We started breaking the surly bonds of the New York metropolitan area. Familiar landmarks streamed by. The twin domes of the Indian Point nuclear power plant. Then the stately gray presence of West Point, the United States Military Academy, high above the river. After Poughkeepsie, the Hudson widened and somehow became even more beautiful, lighthouses appearing between the shores, the broad blue outline of the Catskills framing the distance. We passed by the über-hipster town of Hudson, with its cutting-edge restaurants, antiques dealers, and art centers, like Basilica Hudson, founded by Melissa Auf der Maur, of the Smashing Pumpkins.
We rumbled into Albany Station, then past the enduring strangeness of the capital city’s Empire State Plaza, a misconceived nod to Brasília with its barren plazas and egg-shaped theater. The tree lines were losing their sparkle as we left Albany, dead leaves scattered along the tracks. It was genuinely sad to leave behind the Hudson, with the soft ripples of its waves and its endless procession of colorful working barges. We were now entering a different New York State, far from the pull of the mighty metropolis. Dilapidated barns, weathered-down shacks—the full extent of America’s rural poverty emerged from behind the leafless November trees.
By that point, I was starving. Let me impart an Amtrak strategy: do not eat the Caesar salad. Carnivores might be okay with the Hebrew National hot dog, which is what it promises to be, although in a soggy microwaved bun. What I’ve consumed on countless trips up and down the Northeast Corridor consists of a Dogfish Head brew and hummus with pretzels. It’s not beluga, but it’ll do just fine.
As the train hugged the shores of Lake Champlain, it felt at times like we were out to sea, with only the distant silhouettes of the Green Mountains of Vermont to remind us that we were passing a finite body of water. The track picked up altitude, and suddenly we were perched high over the lake, beneath us a series of tree-swaddled coves, the autumn tides smashing against the rocky beaches. The quartet of Malay grannies in front of me put down their cell phones to observe the wonders outside.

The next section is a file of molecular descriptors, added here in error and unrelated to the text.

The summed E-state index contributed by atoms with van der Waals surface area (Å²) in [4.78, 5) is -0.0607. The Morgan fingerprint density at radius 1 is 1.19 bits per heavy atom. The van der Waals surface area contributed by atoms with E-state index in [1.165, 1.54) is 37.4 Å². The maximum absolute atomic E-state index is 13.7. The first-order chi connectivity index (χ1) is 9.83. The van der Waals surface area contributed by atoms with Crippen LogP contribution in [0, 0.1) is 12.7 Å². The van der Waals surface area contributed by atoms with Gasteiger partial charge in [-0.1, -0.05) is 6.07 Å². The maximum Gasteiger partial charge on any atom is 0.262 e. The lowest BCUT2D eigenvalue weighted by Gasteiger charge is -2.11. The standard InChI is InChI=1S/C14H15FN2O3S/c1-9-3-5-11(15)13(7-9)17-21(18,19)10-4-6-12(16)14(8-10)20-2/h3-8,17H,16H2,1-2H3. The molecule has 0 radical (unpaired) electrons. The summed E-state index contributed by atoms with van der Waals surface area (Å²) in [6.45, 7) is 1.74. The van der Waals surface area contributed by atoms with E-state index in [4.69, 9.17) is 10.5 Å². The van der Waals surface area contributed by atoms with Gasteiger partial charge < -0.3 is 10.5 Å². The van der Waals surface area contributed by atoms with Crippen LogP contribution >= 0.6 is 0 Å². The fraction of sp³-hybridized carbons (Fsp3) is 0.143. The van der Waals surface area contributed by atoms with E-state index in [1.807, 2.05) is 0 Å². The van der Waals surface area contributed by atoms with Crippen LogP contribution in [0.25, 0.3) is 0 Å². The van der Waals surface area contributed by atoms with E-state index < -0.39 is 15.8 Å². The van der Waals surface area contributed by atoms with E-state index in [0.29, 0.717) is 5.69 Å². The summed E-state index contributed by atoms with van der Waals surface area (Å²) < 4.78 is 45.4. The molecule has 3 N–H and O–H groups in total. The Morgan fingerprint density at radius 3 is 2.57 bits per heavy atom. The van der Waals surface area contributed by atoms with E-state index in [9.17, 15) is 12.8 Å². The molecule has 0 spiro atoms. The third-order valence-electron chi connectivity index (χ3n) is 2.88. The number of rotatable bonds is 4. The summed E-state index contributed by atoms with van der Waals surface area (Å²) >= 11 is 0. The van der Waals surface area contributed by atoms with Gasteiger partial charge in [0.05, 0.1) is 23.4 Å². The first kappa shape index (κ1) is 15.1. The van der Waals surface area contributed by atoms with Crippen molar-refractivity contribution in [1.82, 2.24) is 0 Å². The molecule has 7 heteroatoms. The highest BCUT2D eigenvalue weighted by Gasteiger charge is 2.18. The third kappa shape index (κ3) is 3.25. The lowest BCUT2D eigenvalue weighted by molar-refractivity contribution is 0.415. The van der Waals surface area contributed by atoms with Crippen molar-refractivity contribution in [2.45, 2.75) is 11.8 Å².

We pulled into the pencil-thin Ticonderoga station house and headed for historic Port Henry, working-class Plattsburgh, and finally the Canadian border. A shack bearing the signs BOUTIQUE and LABATT'S light welcomes you to French Canada. A young woman in modest Canadian customs regalia rushed through the cabin directing a quick “bonjour, hi!” at each of us. The inspection took a mere 45 minutes, and an hour later the skyscrapers of downtown Montreal were within view. The six cars of the Adirondack pulled into Montreal’s Art Deco Central Station, its gorgeous bas-reliefs featuring the lyrics to “O Canada.” How’s this for an Amtrak miracle: We were a half-hour early.
Now I couldn’t wait to rush out into the cold Montreal night and stuff myself with Schwartz’s smoked-beef sandwiches and L’Express’s calf’s liver with tarragon and buttery bone marrow. I had traveled the length of New York State from south to north, just as I had on the day I turned 30. This had been a quieter journey, summer replaced by autumn in every sense, but there were far worse things than spending a day being handed over from the Hudson River to Lake Champlain, from the Palisades to the mountains of Vermont.
As I write this, it has been two months since I boarded the train bound for Montreal. And unlike the 40 or so airplane trips I’ve taken this year, I actually remember every moment of my rail journey. When I close my eyes, the sun slants through the window, hitting my book perched upon the café table. I hear laughter and French and the metronome beats of time regained. The slower the train, the stronger the sense of stopping time. All I can recall from last year’s high-speed 5½-hour sprint from Beijing to Shanghai is the gray-blue blur of the Chinese countryside. But on Amtrak, you can look out and see our country in real time. There’s the delicious wreck of Bannerman’s Castle moored in the middle of the Hudson like a piece of Scotland lost and found. There’s the low-slung skyline of historic, troubled Newburgh. And there’s a man by his boarded-up cottage wielding a leaf blower, looking up with half a smile at the heavily breathing train rumbling through his backyard, and, whether he knows it or not, looking up at you.